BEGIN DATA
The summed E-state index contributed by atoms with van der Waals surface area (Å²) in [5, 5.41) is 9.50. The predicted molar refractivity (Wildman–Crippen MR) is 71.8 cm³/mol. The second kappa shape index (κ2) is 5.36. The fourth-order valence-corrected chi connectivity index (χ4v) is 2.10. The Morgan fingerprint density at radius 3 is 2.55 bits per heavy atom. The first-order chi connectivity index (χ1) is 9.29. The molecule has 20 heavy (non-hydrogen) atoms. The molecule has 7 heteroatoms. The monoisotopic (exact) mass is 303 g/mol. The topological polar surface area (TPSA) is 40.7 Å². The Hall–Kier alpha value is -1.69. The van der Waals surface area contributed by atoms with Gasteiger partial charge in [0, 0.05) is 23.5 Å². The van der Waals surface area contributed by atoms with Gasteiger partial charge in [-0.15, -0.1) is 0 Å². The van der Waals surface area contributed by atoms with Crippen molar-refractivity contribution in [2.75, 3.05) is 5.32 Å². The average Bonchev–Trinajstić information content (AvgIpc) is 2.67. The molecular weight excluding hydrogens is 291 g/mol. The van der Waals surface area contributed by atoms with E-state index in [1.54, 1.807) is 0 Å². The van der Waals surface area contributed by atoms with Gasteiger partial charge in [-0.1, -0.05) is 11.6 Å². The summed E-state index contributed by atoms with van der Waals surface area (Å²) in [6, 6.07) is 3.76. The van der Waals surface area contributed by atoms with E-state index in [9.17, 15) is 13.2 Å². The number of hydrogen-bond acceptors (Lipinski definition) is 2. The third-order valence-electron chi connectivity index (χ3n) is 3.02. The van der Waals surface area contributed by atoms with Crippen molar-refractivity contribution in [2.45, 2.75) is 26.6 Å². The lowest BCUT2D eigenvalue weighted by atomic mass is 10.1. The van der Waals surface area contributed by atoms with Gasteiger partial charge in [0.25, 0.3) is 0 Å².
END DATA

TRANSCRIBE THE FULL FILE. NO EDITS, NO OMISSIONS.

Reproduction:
The summed E-state index contributed by atoms with van der Waals surface area (Å²) in [5, 5.41) is 9.50. The predicted molar refractivity (Wildman–Crippen MR) is 71.8 cm³/mol. The second kappa shape index (κ2) is 5.36. The fourth-order valence-corrected chi connectivity index (χ4v) is 2.10. The Morgan fingerprint density at radius 3 is 2.55 bits per heavy atom. The first-order chi connectivity index (χ1) is 9.29. The molecule has 20 heavy (non-hydrogen) atoms. The molecule has 7 heteroatoms. The monoisotopic (exact) mass is 303 g/mol. The topological polar surface area (TPSA) is 40.7 Å². The Hall–Kier alpha value is -1.69. The van der Waals surface area contributed by atoms with Gasteiger partial charge in [0, 0.05) is 23.5 Å². The van der Waals surface area contributed by atoms with Gasteiger partial charge in [-0.15, -0.1) is 0 Å². The van der Waals surface area contributed by atoms with Crippen molar-refractivity contribution in [2.75, 3.05) is 5.32 Å². The average Bonchev–Trinajstić information content (AvgIpc) is 2.67. The molecular weight excluding hydrogens is 291 g/mol. The van der Waals surface area contributed by atoms with E-state index in [1.54, 1.807) is 0 Å². The van der Waals surface area contributed by atoms with Gasteiger partial charge in [-0.1, -0.05) is 11.6 Å². The summed E-state index contributed by atoms with van der Waals surface area (Å²) in [6, 6.07) is 3.76. The van der Waals surface area contributed by atoms with E-state index in [9.17, 15) is 13.2 Å². The number of hydrogen-bond acceptors (Lipinski definition) is 2. The third-order valence-electron chi connectivity index (χ3n) is 3.02. The van der Waals surface area contributed by atoms with Crippen molar-refractivity contribution in [2.45, 2.75) is 26.6 Å². The lowest BCUT2D eigenvalue weighted by atomic mass is 10.1. The van der Waals surface area contributed by atoms with Gasteiger partial charge in [0.25, 0.3) is 0 Å².